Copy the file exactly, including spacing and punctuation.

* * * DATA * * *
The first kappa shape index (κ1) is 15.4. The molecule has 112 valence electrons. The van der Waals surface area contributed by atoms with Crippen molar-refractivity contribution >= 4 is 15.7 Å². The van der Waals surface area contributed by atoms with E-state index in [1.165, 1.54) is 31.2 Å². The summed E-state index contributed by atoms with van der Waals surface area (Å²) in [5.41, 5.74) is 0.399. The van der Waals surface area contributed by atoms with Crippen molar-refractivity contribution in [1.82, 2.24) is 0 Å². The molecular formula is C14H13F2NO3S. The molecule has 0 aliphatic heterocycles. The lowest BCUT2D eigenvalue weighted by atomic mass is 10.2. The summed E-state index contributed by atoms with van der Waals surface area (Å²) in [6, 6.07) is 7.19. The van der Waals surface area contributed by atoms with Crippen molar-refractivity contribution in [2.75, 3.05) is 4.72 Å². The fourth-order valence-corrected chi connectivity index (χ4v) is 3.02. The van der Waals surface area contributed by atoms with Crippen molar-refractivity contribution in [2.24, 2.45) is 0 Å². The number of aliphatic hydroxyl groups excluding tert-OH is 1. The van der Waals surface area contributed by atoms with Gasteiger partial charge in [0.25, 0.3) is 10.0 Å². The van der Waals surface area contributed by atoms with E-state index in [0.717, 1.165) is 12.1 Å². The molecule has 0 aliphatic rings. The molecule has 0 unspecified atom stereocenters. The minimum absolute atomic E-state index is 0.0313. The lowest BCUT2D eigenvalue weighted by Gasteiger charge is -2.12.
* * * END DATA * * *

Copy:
The first kappa shape index (κ1) is 15.4. The molecule has 112 valence electrons. The van der Waals surface area contributed by atoms with Crippen molar-refractivity contribution >= 4 is 15.7 Å². The van der Waals surface area contributed by atoms with E-state index in [1.165, 1.54) is 31.2 Å². The summed E-state index contributed by atoms with van der Waals surface area (Å²) in [5.41, 5.74) is 0.399. The van der Waals surface area contributed by atoms with Crippen molar-refractivity contribution in [1.82, 2.24) is 0 Å². The molecular formula is C14H13F2NO3S. The molecule has 0 aliphatic heterocycles. The lowest BCUT2D eigenvalue weighted by atomic mass is 10.2. The summed E-state index contributed by atoms with van der Waals surface area (Å²) in [6, 6.07) is 7.19. The van der Waals surface area contributed by atoms with Crippen molar-refractivity contribution in [2.75, 3.05) is 4.72 Å². The fourth-order valence-corrected chi connectivity index (χ4v) is 3.02. The van der Waals surface area contributed by atoms with Crippen molar-refractivity contribution in [2.24, 2.45) is 0 Å². The number of aliphatic hydroxyl groups excluding tert-OH is 1. The van der Waals surface area contributed by atoms with Gasteiger partial charge in [0.25, 0.3) is 10.0 Å². The van der Waals surface area contributed by atoms with E-state index in [0.717, 1.165) is 12.1 Å². The molecule has 0 aliphatic rings. The molecule has 0 unspecified atom stereocenters. The minimum absolute atomic E-state index is 0.0313. The lowest BCUT2D eigenvalue weighted by Gasteiger charge is -2.12.